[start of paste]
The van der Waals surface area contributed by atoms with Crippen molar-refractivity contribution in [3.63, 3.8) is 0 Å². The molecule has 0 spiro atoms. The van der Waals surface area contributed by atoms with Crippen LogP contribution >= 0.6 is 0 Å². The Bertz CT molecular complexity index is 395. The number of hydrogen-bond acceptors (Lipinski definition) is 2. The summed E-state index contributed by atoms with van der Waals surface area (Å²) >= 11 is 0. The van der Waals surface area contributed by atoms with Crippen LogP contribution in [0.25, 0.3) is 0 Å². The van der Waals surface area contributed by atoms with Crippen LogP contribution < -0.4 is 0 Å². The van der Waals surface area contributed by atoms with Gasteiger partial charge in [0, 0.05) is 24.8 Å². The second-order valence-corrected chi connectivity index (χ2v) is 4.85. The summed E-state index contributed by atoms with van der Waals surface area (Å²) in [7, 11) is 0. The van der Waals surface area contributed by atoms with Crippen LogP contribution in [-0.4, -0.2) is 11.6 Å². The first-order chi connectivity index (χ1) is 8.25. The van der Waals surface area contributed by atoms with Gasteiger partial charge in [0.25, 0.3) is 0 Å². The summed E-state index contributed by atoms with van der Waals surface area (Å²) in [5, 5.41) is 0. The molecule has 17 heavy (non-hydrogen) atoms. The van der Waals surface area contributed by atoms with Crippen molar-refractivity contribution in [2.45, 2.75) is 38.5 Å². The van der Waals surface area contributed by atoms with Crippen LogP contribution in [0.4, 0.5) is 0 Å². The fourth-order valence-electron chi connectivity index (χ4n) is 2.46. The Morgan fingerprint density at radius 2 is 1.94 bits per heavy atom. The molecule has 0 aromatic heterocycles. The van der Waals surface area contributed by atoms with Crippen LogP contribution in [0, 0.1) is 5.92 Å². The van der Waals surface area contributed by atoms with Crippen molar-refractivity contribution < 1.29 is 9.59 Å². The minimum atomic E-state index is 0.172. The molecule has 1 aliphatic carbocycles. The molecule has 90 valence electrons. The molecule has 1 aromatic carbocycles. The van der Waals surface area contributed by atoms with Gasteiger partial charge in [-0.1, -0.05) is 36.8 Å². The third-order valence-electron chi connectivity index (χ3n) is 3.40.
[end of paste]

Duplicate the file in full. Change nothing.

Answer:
The van der Waals surface area contributed by atoms with Crippen molar-refractivity contribution in [3.63, 3.8) is 0 Å². The molecule has 0 spiro atoms. The van der Waals surface area contributed by atoms with Crippen LogP contribution >= 0.6 is 0 Å². The Bertz CT molecular complexity index is 395. The number of hydrogen-bond acceptors (Lipinski definition) is 2. The summed E-state index contributed by atoms with van der Waals surface area (Å²) >= 11 is 0. The van der Waals surface area contributed by atoms with Crippen LogP contribution in [0.25, 0.3) is 0 Å². The van der Waals surface area contributed by atoms with Crippen LogP contribution < -0.4 is 0 Å². The van der Waals surface area contributed by atoms with Gasteiger partial charge in [0, 0.05) is 24.8 Å². The second-order valence-corrected chi connectivity index (χ2v) is 4.85. The summed E-state index contributed by atoms with van der Waals surface area (Å²) in [7, 11) is 0. The van der Waals surface area contributed by atoms with Crippen LogP contribution in [-0.4, -0.2) is 11.6 Å². The first-order chi connectivity index (χ1) is 8.25. The van der Waals surface area contributed by atoms with Gasteiger partial charge in [0.25, 0.3) is 0 Å². The summed E-state index contributed by atoms with van der Waals surface area (Å²) in [5, 5.41) is 0. The molecule has 17 heavy (non-hydrogen) atoms. The van der Waals surface area contributed by atoms with Crippen molar-refractivity contribution in [2.45, 2.75) is 38.5 Å². The van der Waals surface area contributed by atoms with Crippen LogP contribution in [0.4, 0.5) is 0 Å². The fourth-order valence-electron chi connectivity index (χ4n) is 2.46. The Morgan fingerprint density at radius 2 is 1.94 bits per heavy atom. The molecule has 0 aromatic heterocycles. The van der Waals surface area contributed by atoms with Crippen LogP contribution in [0, 0.1) is 5.92 Å². The van der Waals surface area contributed by atoms with Crippen molar-refractivity contribution < 1.29 is 9.59 Å². The minimum atomic E-state index is 0.172. The molecule has 1 aliphatic carbocycles. The molecule has 90 valence electrons. The molecule has 1 aromatic carbocycles. The van der Waals surface area contributed by atoms with Gasteiger partial charge in [-0.1, -0.05) is 36.8 Å². The third-order valence-electron chi connectivity index (χ3n) is 3.40.